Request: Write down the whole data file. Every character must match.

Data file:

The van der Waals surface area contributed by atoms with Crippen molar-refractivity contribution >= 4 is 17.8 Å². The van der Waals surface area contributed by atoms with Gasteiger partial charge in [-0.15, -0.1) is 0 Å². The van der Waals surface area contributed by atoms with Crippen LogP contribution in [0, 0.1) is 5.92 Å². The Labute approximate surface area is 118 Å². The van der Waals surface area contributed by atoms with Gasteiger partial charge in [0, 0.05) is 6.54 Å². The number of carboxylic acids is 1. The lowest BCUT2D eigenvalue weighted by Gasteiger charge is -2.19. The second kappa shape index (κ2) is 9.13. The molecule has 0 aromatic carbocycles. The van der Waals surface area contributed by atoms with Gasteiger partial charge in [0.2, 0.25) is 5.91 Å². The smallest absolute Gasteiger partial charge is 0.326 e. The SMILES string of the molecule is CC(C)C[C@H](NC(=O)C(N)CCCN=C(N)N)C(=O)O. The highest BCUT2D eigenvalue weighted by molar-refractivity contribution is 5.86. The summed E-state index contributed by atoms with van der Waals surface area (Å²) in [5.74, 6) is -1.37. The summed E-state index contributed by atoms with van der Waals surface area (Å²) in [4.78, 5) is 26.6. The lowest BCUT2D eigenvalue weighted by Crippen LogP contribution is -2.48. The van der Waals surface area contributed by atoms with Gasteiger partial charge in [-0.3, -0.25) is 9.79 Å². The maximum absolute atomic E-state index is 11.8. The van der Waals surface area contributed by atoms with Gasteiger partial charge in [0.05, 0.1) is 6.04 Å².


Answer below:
The van der Waals surface area contributed by atoms with Crippen molar-refractivity contribution >= 4 is 17.8 Å². The van der Waals surface area contributed by atoms with Gasteiger partial charge in [-0.15, -0.1) is 0 Å². The van der Waals surface area contributed by atoms with Crippen LogP contribution in [0, 0.1) is 5.92 Å². The Labute approximate surface area is 118 Å². The van der Waals surface area contributed by atoms with Gasteiger partial charge in [0, 0.05) is 6.54 Å². The number of carboxylic acids is 1. The lowest BCUT2D eigenvalue weighted by Gasteiger charge is -2.19. The second kappa shape index (κ2) is 9.13. The molecule has 0 aromatic carbocycles. The van der Waals surface area contributed by atoms with Gasteiger partial charge in [0.2, 0.25) is 5.91 Å². The smallest absolute Gasteiger partial charge is 0.326 e. The SMILES string of the molecule is CC(C)C[C@H](NC(=O)C(N)CCCN=C(N)N)C(=O)O. The highest BCUT2D eigenvalue weighted by molar-refractivity contribution is 5.86. The summed E-state index contributed by atoms with van der Waals surface area (Å²) in [5.74, 6) is -1.37. The summed E-state index contributed by atoms with van der Waals surface area (Å²) in [4.78, 5) is 26.6. The lowest BCUT2D eigenvalue weighted by Crippen LogP contribution is -2.48. The van der Waals surface area contributed by atoms with Gasteiger partial charge in [-0.3, -0.25) is 9.79 Å². The maximum absolute atomic E-state index is 11.8. The van der Waals surface area contributed by atoms with Gasteiger partial charge in [0.05, 0.1) is 6.04 Å².